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Working Through Challenges, Morocco Maintains Focus on Progress – Jean R. AbiNader

Jean R. AbiNader, MATIC
March 10, 2016

Jean R. AbiNader, Exec. Dir., Moroccan American Trade and Investment Center

Jean R. AbiNader, Exec. Dir., Moroccan American Trade and Investment Center

At a time when countries in the Middle East and North Africa (MENA) as well as the EU and US are struggling to balance civil liberties and heightened security measures, it is helpful to look at other factors contributing to a country’s stability and progress. This was the overall theme in articles published by www.the-report.com earlier this year, in conjunction with the International New York Times.

The series featured interviews with leaders in Morocco’s public and private sector, and articles covering some of the more visible development projects that are changing the face and tempo of the country.

For example, the interview with the Head of Government, Abdelilah Benkirane, provided a much needed antidote to the fixation on the role of religion in the Islamic-led government. Disagreements both major and minor (read abortion and gay rights to ads for alcoholic beverages on television) take up most of the media space with little insight, in the English-language press, about the PJD’s overall philosophy of governance.  One message that sounded almost libertarian:  “I believe that the government should disengage itself from all of the sectors that the private sector or civil society would take better charge of,” says Benkirane, “and refocus the available resources towards the citizens, the sectors and the regions that need them most.”

Given the current contentious climate in Morocco over a new media/press law, rights for juveniles, treatment of immigrants and migrants, enhanced rights for women, implementation of programs that equalize treatment of the Amazigh language, and the place of English in the educational system, recognizing private-public sector partnerships in concrete terms may go a long way to building consensus on policies to move forward.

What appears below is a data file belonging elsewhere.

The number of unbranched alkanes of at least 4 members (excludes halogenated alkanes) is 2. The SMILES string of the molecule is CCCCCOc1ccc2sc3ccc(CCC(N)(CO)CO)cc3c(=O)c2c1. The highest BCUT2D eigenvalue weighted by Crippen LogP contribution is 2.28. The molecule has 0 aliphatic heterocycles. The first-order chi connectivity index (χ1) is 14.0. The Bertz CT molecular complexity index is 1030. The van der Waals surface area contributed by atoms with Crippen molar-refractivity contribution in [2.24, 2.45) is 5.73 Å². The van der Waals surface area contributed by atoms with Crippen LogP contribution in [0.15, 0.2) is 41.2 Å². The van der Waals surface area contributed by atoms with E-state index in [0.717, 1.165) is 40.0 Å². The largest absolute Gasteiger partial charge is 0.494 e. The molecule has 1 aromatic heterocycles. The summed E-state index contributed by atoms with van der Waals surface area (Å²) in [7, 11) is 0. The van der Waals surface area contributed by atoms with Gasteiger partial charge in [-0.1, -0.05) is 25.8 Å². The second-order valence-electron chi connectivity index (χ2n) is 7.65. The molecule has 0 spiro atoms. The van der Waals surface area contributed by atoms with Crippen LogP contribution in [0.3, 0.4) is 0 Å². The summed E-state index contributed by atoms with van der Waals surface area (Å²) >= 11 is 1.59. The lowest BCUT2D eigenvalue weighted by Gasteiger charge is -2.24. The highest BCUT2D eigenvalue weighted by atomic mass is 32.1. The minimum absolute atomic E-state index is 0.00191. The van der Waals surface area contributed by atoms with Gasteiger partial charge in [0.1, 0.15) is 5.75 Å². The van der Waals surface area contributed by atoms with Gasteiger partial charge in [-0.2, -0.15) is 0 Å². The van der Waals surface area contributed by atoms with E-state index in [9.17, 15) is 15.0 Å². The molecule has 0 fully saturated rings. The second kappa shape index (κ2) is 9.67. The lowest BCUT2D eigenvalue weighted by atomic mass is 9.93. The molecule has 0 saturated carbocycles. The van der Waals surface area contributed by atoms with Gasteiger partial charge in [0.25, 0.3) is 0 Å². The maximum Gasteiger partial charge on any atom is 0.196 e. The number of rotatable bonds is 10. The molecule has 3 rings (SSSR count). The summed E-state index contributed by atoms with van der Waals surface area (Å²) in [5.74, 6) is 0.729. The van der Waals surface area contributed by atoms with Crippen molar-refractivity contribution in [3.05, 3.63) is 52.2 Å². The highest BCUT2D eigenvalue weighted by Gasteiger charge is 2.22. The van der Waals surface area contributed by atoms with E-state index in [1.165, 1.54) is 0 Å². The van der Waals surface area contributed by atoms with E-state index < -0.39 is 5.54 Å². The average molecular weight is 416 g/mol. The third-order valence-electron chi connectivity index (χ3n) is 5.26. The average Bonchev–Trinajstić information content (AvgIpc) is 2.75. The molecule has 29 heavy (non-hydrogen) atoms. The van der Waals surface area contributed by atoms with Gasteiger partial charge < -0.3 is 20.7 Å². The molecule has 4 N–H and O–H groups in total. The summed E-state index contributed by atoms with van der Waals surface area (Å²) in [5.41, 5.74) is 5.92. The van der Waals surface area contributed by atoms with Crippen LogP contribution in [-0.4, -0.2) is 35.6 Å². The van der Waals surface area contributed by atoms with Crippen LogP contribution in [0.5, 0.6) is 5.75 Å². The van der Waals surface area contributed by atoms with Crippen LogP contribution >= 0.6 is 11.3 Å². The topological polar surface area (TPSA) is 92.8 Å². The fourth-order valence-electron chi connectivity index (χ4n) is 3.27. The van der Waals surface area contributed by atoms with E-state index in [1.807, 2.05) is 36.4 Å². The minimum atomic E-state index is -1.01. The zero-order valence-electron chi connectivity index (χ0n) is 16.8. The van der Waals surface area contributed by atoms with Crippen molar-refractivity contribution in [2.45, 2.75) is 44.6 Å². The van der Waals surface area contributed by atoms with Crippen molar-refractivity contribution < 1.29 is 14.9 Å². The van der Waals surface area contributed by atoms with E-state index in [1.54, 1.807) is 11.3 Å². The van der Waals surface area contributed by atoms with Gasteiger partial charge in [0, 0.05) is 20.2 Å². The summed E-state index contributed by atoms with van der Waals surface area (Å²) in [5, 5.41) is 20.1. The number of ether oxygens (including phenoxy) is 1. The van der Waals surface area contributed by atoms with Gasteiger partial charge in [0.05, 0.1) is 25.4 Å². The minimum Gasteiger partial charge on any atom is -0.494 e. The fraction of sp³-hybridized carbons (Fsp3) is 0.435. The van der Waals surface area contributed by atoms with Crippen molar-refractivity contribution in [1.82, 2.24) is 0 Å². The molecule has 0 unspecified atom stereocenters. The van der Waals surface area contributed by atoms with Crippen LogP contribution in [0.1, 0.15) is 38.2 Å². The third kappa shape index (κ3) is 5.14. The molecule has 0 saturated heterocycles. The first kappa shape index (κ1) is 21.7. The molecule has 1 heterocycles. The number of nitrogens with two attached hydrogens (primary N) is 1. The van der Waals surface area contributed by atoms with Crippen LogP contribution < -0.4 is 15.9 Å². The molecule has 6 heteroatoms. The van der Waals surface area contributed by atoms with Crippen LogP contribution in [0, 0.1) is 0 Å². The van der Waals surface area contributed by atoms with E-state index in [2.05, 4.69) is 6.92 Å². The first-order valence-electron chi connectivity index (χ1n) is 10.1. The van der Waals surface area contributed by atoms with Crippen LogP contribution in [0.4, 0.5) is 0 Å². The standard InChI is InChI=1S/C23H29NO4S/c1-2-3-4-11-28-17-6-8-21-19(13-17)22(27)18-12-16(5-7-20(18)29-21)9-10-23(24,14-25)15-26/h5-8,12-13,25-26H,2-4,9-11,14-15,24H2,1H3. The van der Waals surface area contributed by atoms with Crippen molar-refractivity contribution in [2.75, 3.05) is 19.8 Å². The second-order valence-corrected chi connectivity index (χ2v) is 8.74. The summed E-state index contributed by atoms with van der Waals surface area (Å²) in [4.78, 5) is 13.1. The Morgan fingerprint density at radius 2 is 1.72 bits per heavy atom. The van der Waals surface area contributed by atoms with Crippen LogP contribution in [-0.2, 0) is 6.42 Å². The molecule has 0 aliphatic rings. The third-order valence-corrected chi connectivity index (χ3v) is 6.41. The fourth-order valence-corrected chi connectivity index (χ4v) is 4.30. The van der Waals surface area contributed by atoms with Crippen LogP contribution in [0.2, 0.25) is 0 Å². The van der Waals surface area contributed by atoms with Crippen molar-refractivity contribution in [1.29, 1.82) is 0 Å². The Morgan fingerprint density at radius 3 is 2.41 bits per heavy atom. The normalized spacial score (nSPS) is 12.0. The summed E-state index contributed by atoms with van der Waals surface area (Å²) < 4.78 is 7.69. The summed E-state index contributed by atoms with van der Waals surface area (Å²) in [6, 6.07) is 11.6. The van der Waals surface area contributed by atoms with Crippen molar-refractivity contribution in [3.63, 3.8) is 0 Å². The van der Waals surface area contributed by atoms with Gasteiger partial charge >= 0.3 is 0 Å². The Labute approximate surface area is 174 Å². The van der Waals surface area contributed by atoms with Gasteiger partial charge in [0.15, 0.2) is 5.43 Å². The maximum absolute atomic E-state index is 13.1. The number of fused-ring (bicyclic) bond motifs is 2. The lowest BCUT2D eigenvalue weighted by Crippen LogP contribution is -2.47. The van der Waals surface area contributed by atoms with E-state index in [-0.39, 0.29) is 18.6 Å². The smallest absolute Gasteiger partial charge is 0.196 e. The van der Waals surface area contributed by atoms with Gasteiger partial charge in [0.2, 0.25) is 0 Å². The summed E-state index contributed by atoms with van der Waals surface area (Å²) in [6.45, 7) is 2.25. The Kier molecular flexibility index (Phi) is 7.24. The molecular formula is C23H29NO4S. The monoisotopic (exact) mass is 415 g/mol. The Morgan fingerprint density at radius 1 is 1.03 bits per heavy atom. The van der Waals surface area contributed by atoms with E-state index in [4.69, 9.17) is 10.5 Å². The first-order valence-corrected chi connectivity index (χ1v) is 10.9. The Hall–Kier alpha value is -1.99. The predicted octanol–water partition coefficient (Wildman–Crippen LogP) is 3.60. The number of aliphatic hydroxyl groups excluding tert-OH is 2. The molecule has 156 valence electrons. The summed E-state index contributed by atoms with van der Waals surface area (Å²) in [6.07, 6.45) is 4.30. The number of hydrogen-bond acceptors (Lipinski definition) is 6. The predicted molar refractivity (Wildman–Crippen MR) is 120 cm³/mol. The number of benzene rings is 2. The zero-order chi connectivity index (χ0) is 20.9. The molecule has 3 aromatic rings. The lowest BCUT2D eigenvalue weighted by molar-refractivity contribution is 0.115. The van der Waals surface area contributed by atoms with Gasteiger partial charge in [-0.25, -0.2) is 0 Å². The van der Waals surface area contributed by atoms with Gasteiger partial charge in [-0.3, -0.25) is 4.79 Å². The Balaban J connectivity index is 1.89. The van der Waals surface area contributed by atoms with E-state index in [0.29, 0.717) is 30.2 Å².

Another article in the report looked at education and progress in economic development, which are closely linked because of the challenge to Morocco’s educational system to turn out qualified human resources. As the report notes, “With top-down educational reform now the focus of ambitious investment programs to transform the labour market, the country is ready to realise its potential both as regional hub and global competitor.” International donors, various ministries, NGOs, and civil society top the list of major players in redefining and empowering education and training in Morocco.

The series also surveyed efforts by the government to improve the quality of its workforce development strategies. “A major element in delivering Vision 2030, a roadmap to wholesale education improvements,  are efforts to broaden Morocco’s talent pool via a significant increase in the number of scholarships and closer alignment with vocational training to better prepare its graduates for the job market.” Only by addressing the education sector broadly, from improving retention rates after primary school to improving the quality of products generated by universities, will concrete progress be achieved.